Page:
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Stein Roe Shakeup Puts Young Investor's Brady in Spotlight

The fund has been so popular, a new version aimed at grownups has been introduced.

David Brady should know a thing or two about the dynamics of change.

He started managing


Stein Roe Young Investor -- the popular fund aimed at educating children about investing that comes complete with coloring books -- after the last big shakeup at Stein Roe. That was in 1995, when the firm cut 20 jobs, including those of CFO James Atkinson and portfolio managers Lawson Whitesides and James Grabovac.

Last week, Stein Roe was at it

again, rearranging its funds and saying goodbye to two more portfolio managers, Gloria Santella and Gerry Sandel.



Stein Roe Special fund will be renamed

Disciplined Stock

and pursue a more growth-oriented mid-cap strategy. Santella's


Stein Roe Capital Opportunities fund will be merged into Brady's new

Growth Investor

fund, which he co-manages with Erik Gustafson.

With Santella and Sandel out of the picture, Brady is one of Stein Roe's few remaining stars. Given the fate of the firm's high-profile managers in the past, does Brady fear a similar destiny awaits him?

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"Absolutely," he says. "That's what keeps you motivated, working hard. You know, this is a very performance-oriented business. Money comes into the funds that are performing well."

In 1999, Young Investor has posted a 13.5% return, ahead of the

S&P 500's

11.4% run. And Brady's third fund,


Large Company Focus, which trailed the S&P after its inception in June 1998, is up 17.8% in 1999.

Brady's not gloating about the infusion of cash from Santella's fallen fund. He voiced respect for Santella and her work, though her small- and mid-cap companies have lagged in recent years.

"Gloria was always very conscious of her shareholders, and she really gave a lot of herself to that fund," Brady said. "Erik and I ended up with $600 million more to manage, and people call up and say congratulations. This is not anything that deserves congratulations."

He says he didn't relish the weeks before the shakeup, when the writing on the wall was becoming increasingly clear.

"Going into it is when it's tough. Some people know, and others don't know. It's not a happy experience," Brady said during an interview over coffee and Diet Coke at a deli in New York's financial district. "It's difficult in that situation. As at any place, people talk, there are rumors, and some people are right, others are wrong. It's disruptive."

It was a story of assets. Stein Roe's total fund holdings have slipped to $6.1 billion from $6.5 billion at the end of 1997, according to

Financial Research Corp.

in Boston. Two of the biggest losers were Santella's Capital Opportunities fund, which shrank from $1.4 billion at the end of 1996 to $590 million this March, and Sandel's Special fund, which shrank from $1.3 billion in 1997 to $685 million in March.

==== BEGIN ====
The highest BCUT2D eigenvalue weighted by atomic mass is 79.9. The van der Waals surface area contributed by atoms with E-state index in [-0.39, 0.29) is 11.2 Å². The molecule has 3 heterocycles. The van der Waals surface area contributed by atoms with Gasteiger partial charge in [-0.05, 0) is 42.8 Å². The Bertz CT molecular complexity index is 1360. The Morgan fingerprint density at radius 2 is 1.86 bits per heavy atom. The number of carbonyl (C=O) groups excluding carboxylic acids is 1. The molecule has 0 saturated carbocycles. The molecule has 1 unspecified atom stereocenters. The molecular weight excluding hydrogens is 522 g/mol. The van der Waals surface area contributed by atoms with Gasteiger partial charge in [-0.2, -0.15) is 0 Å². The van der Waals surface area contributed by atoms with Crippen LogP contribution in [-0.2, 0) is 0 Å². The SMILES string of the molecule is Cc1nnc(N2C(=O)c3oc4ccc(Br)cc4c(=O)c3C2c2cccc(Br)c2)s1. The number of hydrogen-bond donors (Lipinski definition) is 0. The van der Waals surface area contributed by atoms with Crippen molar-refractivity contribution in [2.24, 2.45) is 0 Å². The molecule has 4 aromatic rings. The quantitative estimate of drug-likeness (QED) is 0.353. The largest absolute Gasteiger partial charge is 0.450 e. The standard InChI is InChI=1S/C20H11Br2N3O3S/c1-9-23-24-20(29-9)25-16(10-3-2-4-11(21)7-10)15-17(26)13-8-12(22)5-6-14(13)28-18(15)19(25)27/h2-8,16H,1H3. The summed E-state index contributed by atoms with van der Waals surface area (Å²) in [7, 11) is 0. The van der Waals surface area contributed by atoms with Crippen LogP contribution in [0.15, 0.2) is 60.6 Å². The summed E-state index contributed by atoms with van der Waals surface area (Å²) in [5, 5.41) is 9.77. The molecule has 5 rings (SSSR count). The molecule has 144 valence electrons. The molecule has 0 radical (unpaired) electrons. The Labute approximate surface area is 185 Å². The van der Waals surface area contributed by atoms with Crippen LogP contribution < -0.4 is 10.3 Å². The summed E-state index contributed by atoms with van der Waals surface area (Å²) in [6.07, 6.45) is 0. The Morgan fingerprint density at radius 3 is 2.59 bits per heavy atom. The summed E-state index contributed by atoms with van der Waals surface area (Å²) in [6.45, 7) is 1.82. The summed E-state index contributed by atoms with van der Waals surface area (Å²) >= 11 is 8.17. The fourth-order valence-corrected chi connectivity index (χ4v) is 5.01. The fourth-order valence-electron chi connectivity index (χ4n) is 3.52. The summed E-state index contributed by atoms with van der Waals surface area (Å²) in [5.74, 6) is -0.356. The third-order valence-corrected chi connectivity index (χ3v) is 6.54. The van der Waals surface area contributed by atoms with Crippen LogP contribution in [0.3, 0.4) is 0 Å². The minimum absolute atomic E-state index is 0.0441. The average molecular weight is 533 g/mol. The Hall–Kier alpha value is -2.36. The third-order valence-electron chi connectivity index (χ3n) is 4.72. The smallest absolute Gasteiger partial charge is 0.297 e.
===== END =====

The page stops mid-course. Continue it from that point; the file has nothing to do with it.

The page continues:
Meanwhile, the Young Investor fund has been a money-attracting standout. By the end of March, it had more than $900 million in assets, according to Financial Research, up from just $12 million in 1994. That's although the fund underperformed the S&P 500 in both 1997 and 1998.

Young Investor has been so popular, in fact, that Stein Roe cloned it in April with the launch of Growth Investor. The only difference is that Growth Investor will be marketed to adults, and comes sans coloring books.

With his job still in place after Stein Roe's shakeup, Brady says now is a time to move on and make some money as the market broadens to include both growth and value, small-cap and mid-cap stocks.

He says he plans to hold onto his

America Online


position in Young Investor, even though many other portfolio managers -- including

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Legg Mason Value's Bill Miller -- have been selling the stock.

"It's a great name for the Young Investors fund," Brady said. "All these kids use it."

And he's trimming his Large Company Focus fund holding in


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, which he held during the dog days of last summer, even before markets shifted into cyclicals this spring. He says the ride up the fund took on the stock made up for the anguish he felt last summer.

"I felt this is a great company ... and I knew it was just a matter of things bottoming out. But it was a painful hold, believe me. I took a lot of crap for it," Brady said. "But it ended up really stabilizing the returns."

Which is a good thing for Brady and his portfolio. After all, after the tumult at his company, stability is something Stein Roe could use. Stability's also something Brady will have to deliver now. At least if he doesn't want to find out how restructuring feels again -- from the outside.